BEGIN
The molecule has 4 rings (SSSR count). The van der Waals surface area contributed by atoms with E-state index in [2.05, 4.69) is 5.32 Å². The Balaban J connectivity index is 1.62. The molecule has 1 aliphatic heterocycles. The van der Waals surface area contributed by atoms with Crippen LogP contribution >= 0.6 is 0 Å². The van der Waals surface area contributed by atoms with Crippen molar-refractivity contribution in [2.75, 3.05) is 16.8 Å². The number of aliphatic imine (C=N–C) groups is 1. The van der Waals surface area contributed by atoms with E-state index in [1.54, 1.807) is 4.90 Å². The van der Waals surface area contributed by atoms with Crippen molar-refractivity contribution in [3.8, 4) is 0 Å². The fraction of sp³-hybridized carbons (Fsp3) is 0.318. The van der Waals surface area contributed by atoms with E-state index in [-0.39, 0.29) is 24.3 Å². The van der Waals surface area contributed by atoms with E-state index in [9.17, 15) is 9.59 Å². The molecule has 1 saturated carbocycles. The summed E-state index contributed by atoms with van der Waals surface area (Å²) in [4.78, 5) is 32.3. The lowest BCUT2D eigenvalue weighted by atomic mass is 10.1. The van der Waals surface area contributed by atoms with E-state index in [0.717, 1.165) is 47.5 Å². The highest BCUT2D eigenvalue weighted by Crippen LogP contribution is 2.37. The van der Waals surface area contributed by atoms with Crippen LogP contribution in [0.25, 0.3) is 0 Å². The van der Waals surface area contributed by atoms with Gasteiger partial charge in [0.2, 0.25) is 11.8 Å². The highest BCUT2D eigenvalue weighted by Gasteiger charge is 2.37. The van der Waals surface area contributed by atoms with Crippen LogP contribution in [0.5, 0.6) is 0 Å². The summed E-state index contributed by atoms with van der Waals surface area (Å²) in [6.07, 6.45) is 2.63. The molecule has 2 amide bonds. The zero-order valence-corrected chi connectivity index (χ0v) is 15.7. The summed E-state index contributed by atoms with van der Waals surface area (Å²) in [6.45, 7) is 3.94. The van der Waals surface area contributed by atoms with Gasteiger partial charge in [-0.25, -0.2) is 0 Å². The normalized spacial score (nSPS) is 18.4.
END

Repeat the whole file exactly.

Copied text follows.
The molecule has 4 rings (SSSR count). The van der Waals surface area contributed by atoms with E-state index in [2.05, 4.69) is 5.32 Å². The Balaban J connectivity index is 1.62. The molecule has 1 aliphatic heterocycles. The van der Waals surface area contributed by atoms with Crippen LogP contribution >= 0.6 is 0 Å². The van der Waals surface area contributed by atoms with Crippen molar-refractivity contribution in [2.75, 3.05) is 16.8 Å². The number of aliphatic imine (C=N–C) groups is 1. The van der Waals surface area contributed by atoms with E-state index in [1.54, 1.807) is 4.90 Å². The van der Waals surface area contributed by atoms with Crippen molar-refractivity contribution in [3.8, 4) is 0 Å². The fraction of sp³-hybridized carbons (Fsp3) is 0.318. The van der Waals surface area contributed by atoms with E-state index in [-0.39, 0.29) is 24.3 Å². The van der Waals surface area contributed by atoms with E-state index in [9.17, 15) is 9.59 Å². The molecule has 1 saturated carbocycles. The summed E-state index contributed by atoms with van der Waals surface area (Å²) in [4.78, 5) is 32.3. The lowest BCUT2D eigenvalue weighted by atomic mass is 10.1. The van der Waals surface area contributed by atoms with E-state index in [0.717, 1.165) is 47.5 Å². The highest BCUT2D eigenvalue weighted by Crippen LogP contribution is 2.37. The van der Waals surface area contributed by atoms with Crippen LogP contribution in [0.25, 0.3) is 0 Å². The van der Waals surface area contributed by atoms with Gasteiger partial charge in [0.2, 0.25) is 11.8 Å². The highest BCUT2D eigenvalue weighted by Gasteiger charge is 2.37. The van der Waals surface area contributed by atoms with Crippen LogP contribution in [0.5, 0.6) is 0 Å². The summed E-state index contributed by atoms with van der Waals surface area (Å²) in [6.07, 6.45) is 2.63. The molecule has 2 amide bonds. The zero-order valence-corrected chi connectivity index (χ0v) is 15.7. The summed E-state index contributed by atoms with van der Waals surface area (Å²) in [6.45, 7) is 3.94. The van der Waals surface area contributed by atoms with Gasteiger partial charge in [-0.25, -0.2) is 0 Å². The normalized spacial score (nSPS) is 18.4.